Dissecting Chemotherapy Part 4: How Much Is Life Worth? Erbitux for Lung Cancer

Only dead fish flow with the stream

In this world we see many fish. Most of what we see or know of are dead fish. Dead fish don’t flow against the current. They just float down with the stream.  Drs. Graeme Morgan, Robyn Ward and Michael Barton of Australia (see Part 2 & 3 of this article) are no dead fish – they flow against the stream. I salute them for having the guts to speak up.

Drs Tito Fojo and Christine Grady in the USA appear to swim against the current too. They wrote an interesting paper: How much is life worth: Cetuximab, non-small cell lung cancer and the $440 billion question. The first author is from the Medical Oncology Branch of the National Cancer Institute, Bethesda, USA, while Dr. Grady is from the Clinical Center, National Institutes of Health, Bethesda, USA.

Click here for the full version of their paper:  http://jnci.oxfordjournals.org/content/101/15/1044.full


Today the world is still at war with cancer. Thus cancer is a big industry.  And “making magic bullets” for cancer is big business with extraordinary good profit. It was said that the year 2008 was one good year where “few major breakthroughs” in cancer were announced.  This was also the year when Erbitux (or cetuximab) was added to cisplatin and vinoreline as he “magic” drug to treat non-small cell lung cancer (NSCLC).

When Erbitux was first announced, researchers wrote : Erbitux or “cetuximab add to platinum-based chemotherapy sets a new standard for the first-line treatment of patients with NSCLC.”  Doctors were told: “these findings are likely to have a significant impact on the care of patients with these types of cancer.”  Those who read (blindly) would swallow this hook, line and sinker! Indeed we were then entering the age where we were about to defeat cancer!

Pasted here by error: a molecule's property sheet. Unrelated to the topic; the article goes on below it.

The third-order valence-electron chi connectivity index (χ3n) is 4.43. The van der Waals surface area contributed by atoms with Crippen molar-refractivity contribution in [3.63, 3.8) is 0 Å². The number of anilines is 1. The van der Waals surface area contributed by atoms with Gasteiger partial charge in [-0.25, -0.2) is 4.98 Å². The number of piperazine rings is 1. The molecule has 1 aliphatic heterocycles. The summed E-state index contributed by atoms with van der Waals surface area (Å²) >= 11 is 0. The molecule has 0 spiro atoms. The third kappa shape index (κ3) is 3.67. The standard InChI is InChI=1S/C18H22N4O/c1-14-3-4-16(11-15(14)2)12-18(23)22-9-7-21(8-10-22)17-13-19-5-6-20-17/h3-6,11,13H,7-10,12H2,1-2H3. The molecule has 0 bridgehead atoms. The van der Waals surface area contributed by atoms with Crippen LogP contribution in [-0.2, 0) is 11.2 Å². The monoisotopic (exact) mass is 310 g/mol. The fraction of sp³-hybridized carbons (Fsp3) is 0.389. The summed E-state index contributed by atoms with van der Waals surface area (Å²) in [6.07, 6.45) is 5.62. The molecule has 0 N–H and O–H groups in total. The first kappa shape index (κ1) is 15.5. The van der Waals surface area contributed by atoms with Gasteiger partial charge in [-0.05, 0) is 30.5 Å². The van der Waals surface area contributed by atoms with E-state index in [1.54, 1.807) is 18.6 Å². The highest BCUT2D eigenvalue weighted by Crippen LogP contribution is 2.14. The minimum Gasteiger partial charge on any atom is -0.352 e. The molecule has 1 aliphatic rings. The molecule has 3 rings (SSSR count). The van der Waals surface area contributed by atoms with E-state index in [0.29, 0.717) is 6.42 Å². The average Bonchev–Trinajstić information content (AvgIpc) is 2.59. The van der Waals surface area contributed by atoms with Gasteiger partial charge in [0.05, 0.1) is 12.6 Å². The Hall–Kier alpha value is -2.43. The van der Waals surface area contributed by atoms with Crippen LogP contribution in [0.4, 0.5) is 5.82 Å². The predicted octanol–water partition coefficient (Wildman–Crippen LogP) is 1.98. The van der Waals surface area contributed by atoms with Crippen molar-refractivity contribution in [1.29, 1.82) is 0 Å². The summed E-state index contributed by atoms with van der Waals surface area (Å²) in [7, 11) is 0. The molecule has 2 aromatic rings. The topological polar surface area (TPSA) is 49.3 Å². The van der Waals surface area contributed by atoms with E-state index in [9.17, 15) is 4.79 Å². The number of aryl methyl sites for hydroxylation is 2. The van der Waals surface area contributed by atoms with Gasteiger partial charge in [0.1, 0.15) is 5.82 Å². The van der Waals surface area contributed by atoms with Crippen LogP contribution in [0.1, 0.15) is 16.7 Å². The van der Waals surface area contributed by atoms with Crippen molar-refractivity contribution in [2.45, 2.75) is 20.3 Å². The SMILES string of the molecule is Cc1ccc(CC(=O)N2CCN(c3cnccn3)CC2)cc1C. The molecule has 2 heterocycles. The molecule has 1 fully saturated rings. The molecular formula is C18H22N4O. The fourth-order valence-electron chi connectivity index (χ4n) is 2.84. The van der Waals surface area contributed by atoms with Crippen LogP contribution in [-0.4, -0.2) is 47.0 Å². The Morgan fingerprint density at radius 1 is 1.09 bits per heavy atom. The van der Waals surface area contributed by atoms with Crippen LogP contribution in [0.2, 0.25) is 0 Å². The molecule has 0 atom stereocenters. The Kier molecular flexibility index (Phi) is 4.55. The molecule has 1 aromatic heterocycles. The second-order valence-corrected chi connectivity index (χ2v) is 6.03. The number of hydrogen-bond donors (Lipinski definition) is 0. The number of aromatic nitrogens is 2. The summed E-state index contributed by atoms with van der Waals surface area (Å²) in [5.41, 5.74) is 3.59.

Let us highlight some examples of the so-call scientific breakthroughs

  •  Erbitux increases survival in those with advanced lung cancer by 1.2 months when combined with chemotherapy.  This study involved over a thousand patients in 30 countries with advanced non-small cell lung cancer. Though 1.2 months may appear modest, this study offers hope for this group of lung cancer patients that have a 1-year survival rate of less than 50%.
  •  A study in Spain by Rosell et al (Ann Onclo. 2008. 19(2): 362-369) involved 86 patients. Group A had 43 patients who received cisplatin/vinorelbine. Group B had 43 patients who received Erbitux plus cisplatin/vinorelbine.  The results:
  1. Median progression-free survival is 4.6 months in A and 5.0 months in B. This means with addition of Erbitux the disease did not progress by 0.4 month (2 weeks?)
  2. Median survival was 7.3 months in A and 8.3 months in B. This means with addition of Erbitux patients survived 1 month longer!

Drs Tito Fojo and Christine Grady wrote: “Unfortunately, the announcement of a 1.2-month prolongation of survival in NSCLC was not the first time Erbitux garnered attention for marginal benefits.”